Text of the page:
HOM:What challenges have you faced balancing family, professional and philanthropic work?
ZDM: It is challenging balancing it all, but where there is a will there’s a way. I also have a very supportive husband, Honest who helps me a lot. Plus my village of sisters who are always just a phone call away.
HOM: How do you get the time and manage the time?
ZDM: I am fortunate that my job has a very flexible schedule, I work 3 days a week, which gives me 4 days off, allowing me time to do my philanthropy work as well as study part time toward my PhD in Nursing.
HOM: What help or assistance do you need from others? How do you get more people to get involved?
ZDM: The goal in 2020 is to publish the puberty educational resource and hopefully work with the Ministry of Education (NOT TO CHANGE THE SYLLABUS) but to place the book as a resource to be used in schools. People can help by purchasing the journal as proceeds go to the publication of the puberty educational resource. The more journals sold the more lives we will touch. I am also open to other women hosting I Call On You Sis events and inviting as many women to come over, bringing sanitary pads as we discuss the journal.
HOM: How did it go with implementing your project in Zimbabwe?
ZDM: The Vasikana Project was implemented in 2014 in Zimbabwe. From the visits we made to the schools, we felt that we needed to do more than just leave a packet of pads for a few months. We wanted to put an educational resource that generations of kids could refer to so that they can understand the body changes happening and also the puberty education resource will include a template for girls to create their own reusable pads.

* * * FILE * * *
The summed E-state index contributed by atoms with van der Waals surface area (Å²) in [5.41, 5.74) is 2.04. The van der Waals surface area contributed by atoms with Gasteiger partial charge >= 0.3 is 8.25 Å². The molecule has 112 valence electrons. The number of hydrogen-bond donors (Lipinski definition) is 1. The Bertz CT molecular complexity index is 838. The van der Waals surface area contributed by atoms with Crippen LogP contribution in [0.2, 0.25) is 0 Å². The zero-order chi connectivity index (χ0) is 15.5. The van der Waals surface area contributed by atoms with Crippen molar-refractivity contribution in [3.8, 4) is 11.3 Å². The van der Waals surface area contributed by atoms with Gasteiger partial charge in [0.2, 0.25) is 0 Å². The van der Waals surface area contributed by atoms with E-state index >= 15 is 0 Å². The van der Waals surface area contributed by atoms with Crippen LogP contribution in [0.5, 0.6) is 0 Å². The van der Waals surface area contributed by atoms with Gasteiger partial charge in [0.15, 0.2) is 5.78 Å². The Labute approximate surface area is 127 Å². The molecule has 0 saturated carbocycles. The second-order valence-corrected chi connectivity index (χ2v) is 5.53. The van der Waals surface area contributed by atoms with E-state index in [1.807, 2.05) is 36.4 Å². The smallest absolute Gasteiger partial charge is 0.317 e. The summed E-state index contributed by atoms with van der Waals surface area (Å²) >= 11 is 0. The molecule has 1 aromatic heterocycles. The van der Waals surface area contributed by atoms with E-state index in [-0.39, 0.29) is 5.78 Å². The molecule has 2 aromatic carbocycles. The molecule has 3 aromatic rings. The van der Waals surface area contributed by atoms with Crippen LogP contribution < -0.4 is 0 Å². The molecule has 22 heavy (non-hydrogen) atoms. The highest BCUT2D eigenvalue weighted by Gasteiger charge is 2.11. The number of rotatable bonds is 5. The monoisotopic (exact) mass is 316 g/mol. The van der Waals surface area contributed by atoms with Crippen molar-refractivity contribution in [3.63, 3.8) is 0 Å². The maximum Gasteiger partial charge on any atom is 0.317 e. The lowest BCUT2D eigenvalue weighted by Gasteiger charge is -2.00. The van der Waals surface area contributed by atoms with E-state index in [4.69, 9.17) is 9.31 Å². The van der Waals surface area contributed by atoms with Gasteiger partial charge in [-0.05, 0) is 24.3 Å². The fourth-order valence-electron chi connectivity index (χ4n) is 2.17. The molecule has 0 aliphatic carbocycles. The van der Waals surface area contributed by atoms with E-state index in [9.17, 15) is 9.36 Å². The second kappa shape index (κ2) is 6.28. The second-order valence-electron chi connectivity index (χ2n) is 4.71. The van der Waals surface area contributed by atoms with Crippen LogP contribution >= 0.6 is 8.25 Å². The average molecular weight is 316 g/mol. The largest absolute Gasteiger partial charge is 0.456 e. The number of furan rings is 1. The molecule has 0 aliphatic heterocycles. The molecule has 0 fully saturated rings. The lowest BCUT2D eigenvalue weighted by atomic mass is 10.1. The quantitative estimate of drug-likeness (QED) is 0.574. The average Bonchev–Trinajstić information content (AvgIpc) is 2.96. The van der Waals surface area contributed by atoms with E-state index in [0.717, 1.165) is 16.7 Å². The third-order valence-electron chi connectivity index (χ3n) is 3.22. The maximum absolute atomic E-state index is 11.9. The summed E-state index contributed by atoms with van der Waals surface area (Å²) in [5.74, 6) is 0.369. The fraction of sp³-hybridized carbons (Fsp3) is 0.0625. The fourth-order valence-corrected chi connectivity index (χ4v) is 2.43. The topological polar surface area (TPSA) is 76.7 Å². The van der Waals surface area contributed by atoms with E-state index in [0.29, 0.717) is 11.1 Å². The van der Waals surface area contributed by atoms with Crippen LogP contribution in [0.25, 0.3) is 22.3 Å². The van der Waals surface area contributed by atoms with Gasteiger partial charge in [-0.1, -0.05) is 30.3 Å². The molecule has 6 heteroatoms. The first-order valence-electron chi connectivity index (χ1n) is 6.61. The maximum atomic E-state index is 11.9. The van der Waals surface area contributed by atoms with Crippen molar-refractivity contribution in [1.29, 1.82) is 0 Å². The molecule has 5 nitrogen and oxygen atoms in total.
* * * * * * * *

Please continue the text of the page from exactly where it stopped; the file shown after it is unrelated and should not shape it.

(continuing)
HOM: If you had influence what laws would you put in place to support or protect girls in Zimbabwe?
ZDM: So many issues affect our girl child today, lack of puberty management and education is just a tip of the iceberg. There are other issue such as child marriages, early pregnancies, and empowering them to say no to sex. I would continue to ensure that there are laws put in place to end child marriage, creating programs on comprehensive sexual and reproductive health. Our goal with Vasikana Project is to put in place a trained person to go from school to school educating girls and distributing books, as well as teaching them how to create the reusable pad.
HOM: Going back to your childhood and the challenges that you faced, what is different about the challenges girls face today?
ZDM: One of the challenges I faced as far as menstruation goes is the fact that it was taboo and these are some of the aspects we are working on right now to ensure that young girls know that it is a natural process that happens and there is nothing to be scared about it. The economic climate is so different now, families are having to choose between buying one basic need or the other.
HOM: What role can boys and males play in your project?
ZDM: Boys too need to know that periods are natural, and educating boys and helping them understand will eliminate all the teasing and laughs that happen when a girl messes her uniform or dress. This will encourage more participation of activities.
HOM: Is there scope for collaboration with other organisations who provide similar projects?
ZDM: Absolutely we are open to collaboration, there is so much work to be done, and the more hands-on deck the more girls that can be helped.
HOM: What does the future hold for you and for your organisation and projects?
ZDM: To leave no girl behind in puberty education with the publication of the educational resource.
HOM: How are you embracing technologies to advance your cause and your projects?
ZDM: Because I am based in the USA technology allows me to stay connected, and build relationships with other women working to empower girls. We hope one day to create an app.
HOM: Any advice to girls in general?
ZDM: I would like young girls to strive to be the best version of themselves, and know that your life matters. Each and everyone has a purpose in life. Work towards finding your purpose and dream big.
HOM: Any advice to women in general?
ZDM: We have a responsibility to be the role model that we want our children to follow.
HOM: What advice do you have for fathers, especially those who have daughters?
ZDM: As girls, our first love is our dads and so dads have a responsibility to set the bar of what their daughters will look for in a man or future husband.